Presently, while German investors are considering the idea of branching out their investments and are planning to restructure their supply chains in China, India can be a promising alternative to become the hub of German investment, ensuring mutual growth for both countries.
India, with its aim to increase its GDP percentage of the manufacturing sector by 25% by 2022, has a lot to offer its economic partners including Germany. With India being the second largest populated country, it has a higher rate of domestic consumption absorbing a large part of the output. The big Indian market is an added advantage for the producers because such markets provide them with economic security. Moreover, the cost of production in India is comparatively low due to the availability of skilled labour at low wages.
Certainly, India is continuously working on introducing a commendable policy framework in order to attract more foreign investors. It has relaxed some of the FDI rules and is continuously trying to ease more of them in different sectors. India has also reduced its corporate taxes and is also providing training to its workers for preparing them to work in the industrial sector. Moreover, the nation has approved financial assistance to the modified Electronics Manufacturing Clusters Scheme for the development of world-class infrastructure. Except for these policy measures, there is always room for bilateral discussions as India has always been taking into account potential concerns of its foreign investors. German industries that already share a good bond with the Indian government can negotiate with its counterpart to provide them with customized rules and guidelines that can benefit the economic growth of both nations and promote an active bilateral partnership.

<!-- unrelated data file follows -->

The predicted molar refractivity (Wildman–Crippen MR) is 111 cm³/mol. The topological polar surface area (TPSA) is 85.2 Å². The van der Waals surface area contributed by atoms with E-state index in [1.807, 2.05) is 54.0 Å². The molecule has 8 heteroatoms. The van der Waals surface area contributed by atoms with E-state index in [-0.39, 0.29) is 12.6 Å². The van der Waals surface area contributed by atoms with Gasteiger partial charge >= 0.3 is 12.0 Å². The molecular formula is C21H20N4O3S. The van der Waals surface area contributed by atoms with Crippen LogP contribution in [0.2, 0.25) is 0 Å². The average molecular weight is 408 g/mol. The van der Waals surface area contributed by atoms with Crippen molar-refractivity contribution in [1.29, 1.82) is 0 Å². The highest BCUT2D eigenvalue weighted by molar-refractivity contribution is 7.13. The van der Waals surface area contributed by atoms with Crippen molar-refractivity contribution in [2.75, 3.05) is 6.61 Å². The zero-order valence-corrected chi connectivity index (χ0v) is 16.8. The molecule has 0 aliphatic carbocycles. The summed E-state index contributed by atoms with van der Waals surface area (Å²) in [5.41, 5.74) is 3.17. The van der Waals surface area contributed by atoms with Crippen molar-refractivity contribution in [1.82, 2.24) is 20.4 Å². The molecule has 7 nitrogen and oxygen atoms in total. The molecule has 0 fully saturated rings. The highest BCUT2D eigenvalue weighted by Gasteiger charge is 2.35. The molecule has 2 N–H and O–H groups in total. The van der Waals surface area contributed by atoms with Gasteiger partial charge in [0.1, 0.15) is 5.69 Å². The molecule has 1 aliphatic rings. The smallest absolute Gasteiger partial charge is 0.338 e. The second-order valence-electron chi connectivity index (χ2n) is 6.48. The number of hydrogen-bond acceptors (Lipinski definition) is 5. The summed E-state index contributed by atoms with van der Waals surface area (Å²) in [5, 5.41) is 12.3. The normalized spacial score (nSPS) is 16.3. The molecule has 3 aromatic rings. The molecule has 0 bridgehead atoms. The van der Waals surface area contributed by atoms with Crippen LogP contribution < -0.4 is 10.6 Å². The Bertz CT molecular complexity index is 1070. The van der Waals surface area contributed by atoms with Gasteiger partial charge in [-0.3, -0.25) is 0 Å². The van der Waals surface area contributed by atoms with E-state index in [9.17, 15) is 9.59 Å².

The Indo-German Intergovernmental consultations are already a step towards mutual economic development. Both countries should and by now are trying to achieve optimum utilization of their potential resources. With India being capable of providing skilled labour, and Germany able to provide its research expertise and technology, both countries can work together on projects such as Artificial intelligence, digitalization, rural development, and renewable energy. That way, these countries become less dependent on other countries for the supply of such goods and services. Together India and Germany can face the challenges that are negatively affecting their economies and rebuilt their economic confidence that has been shaken due to the Corona-crisis.
The trade partnership can work best when one country shows confidence in the other and becomes an all-weather friend.
Germany can show its confidence in India by moving a number of its industries from China to India whereas India can support Germany with its economic policies by reacting to all the concerns that have been raised by the German industries in the past.
India has to improve its foreign policy framework that shall ensure the ease of doing business so that it does not remain a lightweight partner of Germany when compared with a country like China. The Corona-crisis has already deepened the scars that were making the economy bleed, so the nations have to ensure that only those strategic steps shall be taken that are less risky and more profitable. Certainly, the step of German industries moving its manufacturing base to India can be a cost-effective idea for Germany and a lucrative deal for India.